The sail needs to be hoisted very near to the sheave so do not tie a long bowline in the halyard. Do a single overhand knot then follow with another overhand as shown. The final sail has a grommet in the head instead of the tape (see at right) and you should still use this knot.
Feed the bolt rope in from the side of the gooseneck. The feeder has been placed very close to the gooseneck because the tack of the sail needs to be held against the mast to take the tension load from the outhaul. The feeder in the picture was a little too close, making the hoisting difficult and it has since been raised one inch. A little sunscreen lotion on the bolt rope, or sail track lubricant, greatly eases the hoisting operation. Hoist the sail until the top of the head is even with the top of the black laminate. See above. For every 1″ you are lower, the bottom block of the cunningham will travel 4″ lower until, finally, it will hit the deck before the cunningham is fully tightened. The cunningham is the accelerator on the CII and you MUST be able to tighten it completely to fully depower the sail. Once the sail is set up on shore, sheet the main in lightly and cleat it. Now pull on the cunningham and observe the mast bending in response, the main flattening out and the complete lack of tension in the leech because there has been no mainsheet or vang tension applied. This means that it will open easily and quickly in response to the wind pressure. If you need more power, just release the cunningham.
The pictures show the recommended cunningham arrangement. A loose spectra braid has been used which is easily spliced even by an amateur. A loop has been created in the middle of the line and this is hooked over the pin of the twist shackle that holds the vang.
The existing system of a rope passing through the grommet and terminating in a block can still be used but the system shown, using a hook block is simpler and allows easier de-rigging as the whole system can stay with the mast.
This shows the complete 8:1 system in place. Note that the tack of the sail is well up above the boom for light air. In heavy air, it will be down very near, or at, boom level.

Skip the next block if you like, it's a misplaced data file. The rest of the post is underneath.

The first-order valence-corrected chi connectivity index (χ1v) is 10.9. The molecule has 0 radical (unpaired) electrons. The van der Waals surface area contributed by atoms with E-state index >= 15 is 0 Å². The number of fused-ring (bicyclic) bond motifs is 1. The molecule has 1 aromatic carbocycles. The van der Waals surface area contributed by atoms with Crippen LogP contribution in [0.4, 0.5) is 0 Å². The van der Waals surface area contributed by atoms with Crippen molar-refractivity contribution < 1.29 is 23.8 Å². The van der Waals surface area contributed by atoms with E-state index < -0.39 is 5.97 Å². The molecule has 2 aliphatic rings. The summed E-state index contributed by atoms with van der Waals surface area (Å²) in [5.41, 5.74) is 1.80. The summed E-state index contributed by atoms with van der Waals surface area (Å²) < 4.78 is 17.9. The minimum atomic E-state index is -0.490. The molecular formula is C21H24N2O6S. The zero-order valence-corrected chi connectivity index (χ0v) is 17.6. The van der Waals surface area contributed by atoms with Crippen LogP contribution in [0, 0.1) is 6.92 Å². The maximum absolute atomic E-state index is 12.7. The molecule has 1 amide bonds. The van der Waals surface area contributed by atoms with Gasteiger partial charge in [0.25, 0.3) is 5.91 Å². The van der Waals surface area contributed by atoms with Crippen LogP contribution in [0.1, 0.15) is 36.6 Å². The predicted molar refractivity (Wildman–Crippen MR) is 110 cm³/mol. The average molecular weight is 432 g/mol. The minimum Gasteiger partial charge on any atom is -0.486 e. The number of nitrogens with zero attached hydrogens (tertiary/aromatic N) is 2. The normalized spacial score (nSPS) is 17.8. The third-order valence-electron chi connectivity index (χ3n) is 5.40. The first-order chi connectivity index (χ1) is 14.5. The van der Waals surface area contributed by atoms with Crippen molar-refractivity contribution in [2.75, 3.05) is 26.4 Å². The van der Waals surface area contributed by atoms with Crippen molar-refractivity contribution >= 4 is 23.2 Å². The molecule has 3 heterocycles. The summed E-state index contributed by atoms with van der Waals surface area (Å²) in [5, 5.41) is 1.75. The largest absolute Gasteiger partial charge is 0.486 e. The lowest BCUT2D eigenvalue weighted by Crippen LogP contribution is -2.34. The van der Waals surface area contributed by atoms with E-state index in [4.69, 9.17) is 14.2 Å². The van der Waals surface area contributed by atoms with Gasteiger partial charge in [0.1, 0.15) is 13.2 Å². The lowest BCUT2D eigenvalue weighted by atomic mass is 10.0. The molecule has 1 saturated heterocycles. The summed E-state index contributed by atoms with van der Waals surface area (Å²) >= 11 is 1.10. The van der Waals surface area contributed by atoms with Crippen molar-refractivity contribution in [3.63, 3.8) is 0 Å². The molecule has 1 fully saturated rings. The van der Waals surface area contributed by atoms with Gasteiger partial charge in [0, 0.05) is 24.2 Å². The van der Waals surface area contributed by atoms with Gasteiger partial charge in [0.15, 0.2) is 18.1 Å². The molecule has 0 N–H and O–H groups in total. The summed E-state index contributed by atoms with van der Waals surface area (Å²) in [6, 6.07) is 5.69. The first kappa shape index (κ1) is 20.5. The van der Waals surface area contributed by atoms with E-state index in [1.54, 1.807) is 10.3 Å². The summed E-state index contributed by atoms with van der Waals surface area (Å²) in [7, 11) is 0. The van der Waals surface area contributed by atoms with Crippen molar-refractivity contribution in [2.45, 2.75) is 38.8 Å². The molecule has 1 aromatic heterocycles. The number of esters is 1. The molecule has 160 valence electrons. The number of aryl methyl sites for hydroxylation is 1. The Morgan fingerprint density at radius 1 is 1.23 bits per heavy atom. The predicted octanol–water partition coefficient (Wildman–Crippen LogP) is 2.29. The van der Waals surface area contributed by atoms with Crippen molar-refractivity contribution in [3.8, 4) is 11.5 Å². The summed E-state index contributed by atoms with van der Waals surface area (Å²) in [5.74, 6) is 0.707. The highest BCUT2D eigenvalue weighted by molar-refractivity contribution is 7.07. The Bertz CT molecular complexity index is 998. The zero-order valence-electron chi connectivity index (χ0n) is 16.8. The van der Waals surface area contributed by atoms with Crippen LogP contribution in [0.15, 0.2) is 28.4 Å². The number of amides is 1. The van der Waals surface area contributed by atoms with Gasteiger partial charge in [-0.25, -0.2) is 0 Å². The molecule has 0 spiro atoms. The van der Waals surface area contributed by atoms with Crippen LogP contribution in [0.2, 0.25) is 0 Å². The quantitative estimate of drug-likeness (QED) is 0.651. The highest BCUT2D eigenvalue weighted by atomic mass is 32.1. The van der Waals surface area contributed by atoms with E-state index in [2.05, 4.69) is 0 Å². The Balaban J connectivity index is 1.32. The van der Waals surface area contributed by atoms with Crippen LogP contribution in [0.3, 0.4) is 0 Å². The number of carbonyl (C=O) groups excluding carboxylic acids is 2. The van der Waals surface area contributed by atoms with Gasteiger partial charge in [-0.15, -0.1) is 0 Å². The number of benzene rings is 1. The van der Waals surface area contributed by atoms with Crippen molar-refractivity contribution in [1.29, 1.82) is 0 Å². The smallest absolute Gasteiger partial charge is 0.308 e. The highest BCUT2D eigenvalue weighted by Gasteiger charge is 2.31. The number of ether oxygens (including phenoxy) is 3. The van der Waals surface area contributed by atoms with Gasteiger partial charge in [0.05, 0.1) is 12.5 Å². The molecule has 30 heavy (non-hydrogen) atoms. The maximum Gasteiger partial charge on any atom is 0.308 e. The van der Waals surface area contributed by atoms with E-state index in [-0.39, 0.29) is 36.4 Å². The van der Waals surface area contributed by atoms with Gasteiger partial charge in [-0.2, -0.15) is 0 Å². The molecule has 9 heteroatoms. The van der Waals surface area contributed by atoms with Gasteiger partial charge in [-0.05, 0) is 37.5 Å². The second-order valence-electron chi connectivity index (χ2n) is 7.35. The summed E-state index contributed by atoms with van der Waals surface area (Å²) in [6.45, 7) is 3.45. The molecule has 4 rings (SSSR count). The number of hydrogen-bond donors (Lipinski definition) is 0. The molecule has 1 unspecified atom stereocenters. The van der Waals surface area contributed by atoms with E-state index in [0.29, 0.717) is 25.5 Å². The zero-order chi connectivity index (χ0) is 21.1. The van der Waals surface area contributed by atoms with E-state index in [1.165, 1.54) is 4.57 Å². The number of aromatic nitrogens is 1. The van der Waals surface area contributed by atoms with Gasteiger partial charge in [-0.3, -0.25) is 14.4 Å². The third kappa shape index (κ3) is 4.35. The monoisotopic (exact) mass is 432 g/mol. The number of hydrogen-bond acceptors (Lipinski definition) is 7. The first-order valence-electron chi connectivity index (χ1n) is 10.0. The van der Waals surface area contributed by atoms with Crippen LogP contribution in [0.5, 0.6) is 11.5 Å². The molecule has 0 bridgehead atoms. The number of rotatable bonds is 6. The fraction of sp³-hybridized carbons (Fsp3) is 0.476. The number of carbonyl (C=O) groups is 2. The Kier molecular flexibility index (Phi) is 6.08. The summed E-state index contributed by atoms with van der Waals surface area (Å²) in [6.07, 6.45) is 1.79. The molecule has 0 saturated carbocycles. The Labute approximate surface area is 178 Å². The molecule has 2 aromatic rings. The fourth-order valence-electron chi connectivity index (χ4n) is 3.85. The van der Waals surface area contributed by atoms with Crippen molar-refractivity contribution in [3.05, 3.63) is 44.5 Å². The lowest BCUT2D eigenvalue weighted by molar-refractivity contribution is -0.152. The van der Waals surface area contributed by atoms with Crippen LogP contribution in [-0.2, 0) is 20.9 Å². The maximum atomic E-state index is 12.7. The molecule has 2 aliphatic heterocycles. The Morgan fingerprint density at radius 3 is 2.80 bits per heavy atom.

The final 2:1 purchase uses the existing cunningham deck line (shown in green) which should still be fed through the bullseye. In all the pictures, the vang has been removed for clarity but it is the standard Byte vang. You might have to shorten some of the falls in your vang because the gooseneck is about 50 mm (2″) lower on the carbon spar but the vang tang (attachment point) is at the same height off the deck.
You can use your existing halyard but we suggest you rig it as follows. After the main is fully hoisted, bring the fall of the halyard close to the gooseneck and push a piece of light shockchord through the rope at approximately the top of the gooseneck fitting. Make about a 6″ loop . Pass the loop under and over the fitting then back down and hook onto the bolt holding the blocks.
Halyard secured. Now pass the tail of the halyard between the cunningham and the mast as shown in the picture and stow in the pocket at the bottom of the cuff.
There are two positions on the foot of the sail to secure the tail of the cuff. Use the aft one in strong winds and the forward one in light airs: it makes it easier to shape the foot of the sail. The cuff has been demonstrated to be increasing the aspect ratio of the sail and to significantly lighten the helm in strong winds. If not enough tension is on the cuff in strong winds, it will “suck” out to leeward of the mast indicating that the area is in lift. It is also reducing the drag from all the control lines in the area.